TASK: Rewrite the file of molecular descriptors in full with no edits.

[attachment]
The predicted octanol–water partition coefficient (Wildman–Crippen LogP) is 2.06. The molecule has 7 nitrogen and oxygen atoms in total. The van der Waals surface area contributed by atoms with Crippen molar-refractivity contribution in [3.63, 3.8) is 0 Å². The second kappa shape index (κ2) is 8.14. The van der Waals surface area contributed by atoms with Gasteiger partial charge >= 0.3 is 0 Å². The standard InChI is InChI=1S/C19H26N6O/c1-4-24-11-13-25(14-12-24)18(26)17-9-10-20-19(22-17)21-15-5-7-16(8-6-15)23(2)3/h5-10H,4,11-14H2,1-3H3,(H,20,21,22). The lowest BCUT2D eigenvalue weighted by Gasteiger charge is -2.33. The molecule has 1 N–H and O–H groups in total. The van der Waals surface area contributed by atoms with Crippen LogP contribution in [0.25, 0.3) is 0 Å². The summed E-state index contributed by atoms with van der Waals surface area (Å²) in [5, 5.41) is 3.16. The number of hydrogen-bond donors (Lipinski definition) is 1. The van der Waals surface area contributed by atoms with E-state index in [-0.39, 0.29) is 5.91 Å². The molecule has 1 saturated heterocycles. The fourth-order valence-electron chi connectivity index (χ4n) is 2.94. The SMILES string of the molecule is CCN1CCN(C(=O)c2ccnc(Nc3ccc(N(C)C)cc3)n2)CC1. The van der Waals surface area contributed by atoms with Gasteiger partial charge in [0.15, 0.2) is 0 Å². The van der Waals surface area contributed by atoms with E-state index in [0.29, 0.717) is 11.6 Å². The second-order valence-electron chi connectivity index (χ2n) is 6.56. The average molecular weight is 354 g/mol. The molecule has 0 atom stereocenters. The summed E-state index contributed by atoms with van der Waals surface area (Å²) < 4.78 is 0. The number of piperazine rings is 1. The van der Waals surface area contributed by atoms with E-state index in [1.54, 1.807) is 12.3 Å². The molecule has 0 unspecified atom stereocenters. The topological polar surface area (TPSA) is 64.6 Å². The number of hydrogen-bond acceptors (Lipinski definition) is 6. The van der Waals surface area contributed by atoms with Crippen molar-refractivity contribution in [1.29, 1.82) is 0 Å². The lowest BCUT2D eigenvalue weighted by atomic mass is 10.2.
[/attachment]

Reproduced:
The predicted octanol–water partition coefficient (Wildman–Crippen LogP) is 2.06. The molecule has 7 nitrogen and oxygen atoms in total. The van der Waals surface area contributed by atoms with Crippen molar-refractivity contribution in [3.63, 3.8) is 0 Å². The second kappa shape index (κ2) is 8.14. The van der Waals surface area contributed by atoms with Gasteiger partial charge >= 0.3 is 0 Å². The standard InChI is InChI=1S/C19H26N6O/c1-4-24-11-13-25(14-12-24)18(26)17-9-10-20-19(22-17)21-15-5-7-16(8-6-15)23(2)3/h5-10H,4,11-14H2,1-3H3,(H,20,21,22). The lowest BCUT2D eigenvalue weighted by Gasteiger charge is -2.33. The molecule has 1 N–H and O–H groups in total. The van der Waals surface area contributed by atoms with Crippen LogP contribution in [0.25, 0.3) is 0 Å². The summed E-state index contributed by atoms with van der Waals surface area (Å²) in [5, 5.41) is 3.16. The number of hydrogen-bond donors (Lipinski definition) is 1. The van der Waals surface area contributed by atoms with E-state index in [-0.39, 0.29) is 5.91 Å². The molecule has 1 saturated heterocycles. The fourth-order valence-electron chi connectivity index (χ4n) is 2.94. The SMILES string of the molecule is CCN1CCN(C(=O)c2ccnc(Nc3ccc(N(C)C)cc3)n2)CC1. The van der Waals surface area contributed by atoms with Gasteiger partial charge in [0.15, 0.2) is 0 Å². The van der Waals surface area contributed by atoms with E-state index in [0.29, 0.717) is 11.6 Å². The second-order valence-electron chi connectivity index (χ2n) is 6.56. The average molecular weight is 354 g/mol. The molecule has 0 atom stereocenters. The summed E-state index contributed by atoms with van der Waals surface area (Å²) < 4.78 is 0. The number of piperazine rings is 1. The van der Waals surface area contributed by atoms with E-state index in [1.54, 1.807) is 12.3 Å². The molecule has 0 unspecified atom stereocenters. The topological polar surface area (TPSA) is 64.6 Å². The number of hydrogen-bond acceptors (Lipinski definition) is 6. The van der Waals surface area contributed by atoms with Crippen molar-refractivity contribution in [1.29, 1.82) is 0 Å². The lowest BCUT2D eigenvalue weighted by atomic mass is 10.2.